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First Boot Automation in Image Builder

I often get asked about building an image using Image Builder that runs a command on its first boot. Today, I want to show you how you can achieve this by embedding a custom service into the image.

Embedding custom configuration files

Before we dive into first boot automation, let’s start with something simpler. This year, Image Builder introduced a new feature that allows you to put custom files under the /etc directory. This enables you to easily configure packages included in the image. For example, if you want to enable password-less sudo for users in the wheel group, you can simply add extra sudoers configuration to /etc/sudoers.d using the files customization in your blueprint:

path = "/etc/sudoers.d/wheel-passwordless-sudo"  
mode = "0400"  
data = """  

Embedding a custom first-boot service

Image Builder applies the files customization before the services customization. This enables a very useful feature: a way to inject custom systemd services into the image. Moreover, with a bit of systemd magic, you can ensure that the service is only run during the first boot. This gives you a convenient way to perform any necessary initialization tasks during the initial boot of your machine.

Let’s take a look at a simple example: Imagine that you want to create a virtual machine with two disks: one for system and another for data (e.g. mounted under /mnt/data). Image Builder can build the system one, and while configuring a new VM, you can add an additional disk drive to it. However, you need to partition the data disk and ensure it gets mounted on every boot.

To achieve this, you can define the following blueprint and save it as second-disk.toml:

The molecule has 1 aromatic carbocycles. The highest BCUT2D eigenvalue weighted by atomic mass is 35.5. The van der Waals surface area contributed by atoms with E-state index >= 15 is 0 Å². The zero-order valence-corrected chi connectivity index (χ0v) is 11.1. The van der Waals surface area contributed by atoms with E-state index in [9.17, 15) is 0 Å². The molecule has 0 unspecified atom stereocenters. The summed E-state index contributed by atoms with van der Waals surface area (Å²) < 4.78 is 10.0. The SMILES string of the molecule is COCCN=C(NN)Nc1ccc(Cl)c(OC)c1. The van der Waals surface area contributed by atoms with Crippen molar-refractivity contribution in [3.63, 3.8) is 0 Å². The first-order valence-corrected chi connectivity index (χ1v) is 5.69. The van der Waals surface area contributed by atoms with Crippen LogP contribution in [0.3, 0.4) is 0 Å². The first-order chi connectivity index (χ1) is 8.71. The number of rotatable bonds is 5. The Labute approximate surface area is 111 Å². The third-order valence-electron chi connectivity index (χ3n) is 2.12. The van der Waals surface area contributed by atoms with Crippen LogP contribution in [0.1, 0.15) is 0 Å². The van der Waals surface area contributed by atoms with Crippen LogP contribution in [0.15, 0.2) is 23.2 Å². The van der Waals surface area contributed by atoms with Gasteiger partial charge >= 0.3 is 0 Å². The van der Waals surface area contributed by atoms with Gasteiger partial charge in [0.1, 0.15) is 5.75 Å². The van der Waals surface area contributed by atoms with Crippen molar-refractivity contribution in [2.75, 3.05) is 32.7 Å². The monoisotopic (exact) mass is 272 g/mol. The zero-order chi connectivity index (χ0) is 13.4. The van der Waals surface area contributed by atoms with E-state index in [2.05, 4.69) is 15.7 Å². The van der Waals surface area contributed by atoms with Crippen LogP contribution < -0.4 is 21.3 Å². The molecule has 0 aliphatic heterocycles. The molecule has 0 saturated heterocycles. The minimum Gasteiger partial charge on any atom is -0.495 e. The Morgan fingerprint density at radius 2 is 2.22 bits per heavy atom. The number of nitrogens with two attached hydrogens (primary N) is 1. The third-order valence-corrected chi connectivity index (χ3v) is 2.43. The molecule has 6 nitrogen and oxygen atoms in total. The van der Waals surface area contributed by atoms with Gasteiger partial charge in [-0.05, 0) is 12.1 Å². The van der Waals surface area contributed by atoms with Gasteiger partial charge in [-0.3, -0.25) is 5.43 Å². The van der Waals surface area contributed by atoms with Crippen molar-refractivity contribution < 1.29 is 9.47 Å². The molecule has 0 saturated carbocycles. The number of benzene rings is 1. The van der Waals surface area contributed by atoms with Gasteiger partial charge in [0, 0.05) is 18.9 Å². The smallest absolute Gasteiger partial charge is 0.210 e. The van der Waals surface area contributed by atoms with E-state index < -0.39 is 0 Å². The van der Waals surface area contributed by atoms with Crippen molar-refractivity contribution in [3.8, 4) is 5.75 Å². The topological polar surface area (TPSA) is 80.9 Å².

name = "second-disk"

path = "/etc/systemd/system/prepare-data-disk.service"  
data = """  
Description=Prepare the data disk during the first boot  
ExecStart=mkfs.ext4 /dev/sdb
ExecStart=mkdir /mnt/data
ExecStart=mount /dev/sdb /mnt/data
ExecStart=bash -c "echo '/dev/sdb /mnt/data ext4 defaults 0 2' >>/etc/fstab"
ExecStartPost=touch /var/lib/prepare-data-disk-first-boot

enabled = ["prepare-data-disk"]

name = "user"
groups = ["wheel"]
key = "ssh-ed25519 AAAAC3NzaC1lZDI1NTE5AAAAIPB1jFl4p6FTBixHT6wOk6X8nj/Z7eoPNQE/M0wK485K"

Let’s have a closer look at the blueprint:

Defining the custom service

[[customization.files]] is used to create a custom systemd service under /etc/systemd/system.

The ExecStart options within the service handle the actual commands run during the first boot. In this case, the following steps are performed:

  1. A new ext4 partition is created on the /dev/sdb disk.
  2. The /mnt/data directory is created and the new partition is mounted there.
  3. To ensure that the partition is mounted on every boot, a persistent record is added to /etc/fstab

This text assumes that the data disk is visible to the system as /dev/sdb. However, it’s important to note that the disk name can vary depending on the hypervisor or system configuration. I strongly encourage you to use another method for referencing a disk, but that’s out of scope for this post.

The ConditionPathExists=!/var/lib/prepare-data-disk-first-boot and ExecStartPost=touch /var/lib/prepare-data-disk-first-boot options ensure that the service is only started on the first boot. The semantic is quite simple: On the first boot, the /var/lib/prepare-data-disk-first-boot file doesn’t exist, allowing the service to start due to the ConditionPathExists condition (note the ! operator). To disable subsequent boots from triggering the service, the file is created using the ExecStartPost=touch ... option after all commands are executed. Quite elegant, right?